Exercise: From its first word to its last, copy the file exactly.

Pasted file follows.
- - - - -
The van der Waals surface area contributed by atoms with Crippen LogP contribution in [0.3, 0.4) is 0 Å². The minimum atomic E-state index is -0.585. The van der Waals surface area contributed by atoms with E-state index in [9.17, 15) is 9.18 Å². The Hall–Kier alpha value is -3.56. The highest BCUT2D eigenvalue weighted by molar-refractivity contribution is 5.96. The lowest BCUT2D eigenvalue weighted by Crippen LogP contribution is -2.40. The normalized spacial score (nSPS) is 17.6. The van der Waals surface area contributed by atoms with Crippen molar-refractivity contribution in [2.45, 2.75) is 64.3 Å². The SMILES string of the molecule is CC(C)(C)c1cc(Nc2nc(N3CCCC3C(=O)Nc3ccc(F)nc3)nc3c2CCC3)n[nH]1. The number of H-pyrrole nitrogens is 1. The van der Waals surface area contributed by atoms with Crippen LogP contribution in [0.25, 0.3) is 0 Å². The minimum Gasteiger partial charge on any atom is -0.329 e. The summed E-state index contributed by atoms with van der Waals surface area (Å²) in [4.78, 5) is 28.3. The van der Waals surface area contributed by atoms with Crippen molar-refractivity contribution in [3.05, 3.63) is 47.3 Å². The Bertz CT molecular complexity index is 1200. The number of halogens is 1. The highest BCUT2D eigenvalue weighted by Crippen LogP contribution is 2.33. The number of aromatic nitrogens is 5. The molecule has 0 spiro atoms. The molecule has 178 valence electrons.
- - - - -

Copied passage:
The van der Waals surface area contributed by atoms with Crippen LogP contribution in [0.3, 0.4) is 0 Å². The minimum atomic E-state index is -0.585. The van der Waals surface area contributed by atoms with E-state index in [9.17, 15) is 9.18 Å². The Hall–Kier alpha value is -3.56. The highest BCUT2D eigenvalue weighted by molar-refractivity contribution is 5.96. The lowest BCUT2D eigenvalue weighted by Crippen LogP contribution is -2.40. The normalized spacial score (nSPS) is 17.6. The van der Waals surface area contributed by atoms with Crippen molar-refractivity contribution in [2.45, 2.75) is 64.3 Å². The SMILES string of the molecule is CC(C)(C)c1cc(Nc2nc(N3CCCC3C(=O)Nc3ccc(F)nc3)nc3c2CCC3)n[nH]1. The number of H-pyrrole nitrogens is 1. The van der Waals surface area contributed by atoms with Crippen LogP contribution in [0.25, 0.3) is 0 Å². The minimum Gasteiger partial charge on any atom is -0.329 e. The summed E-state index contributed by atoms with van der Waals surface area (Å²) in [4.78, 5) is 28.3. The van der Waals surface area contributed by atoms with Crippen molar-refractivity contribution in [3.05, 3.63) is 47.3 Å². The Bertz CT molecular complexity index is 1200. The number of halogens is 1. The highest BCUT2D eigenvalue weighted by Crippen LogP contribution is 2.33. The number of aromatic nitrogens is 5. The molecule has 0 spiro atoms. The molecule has 178 valence electrons.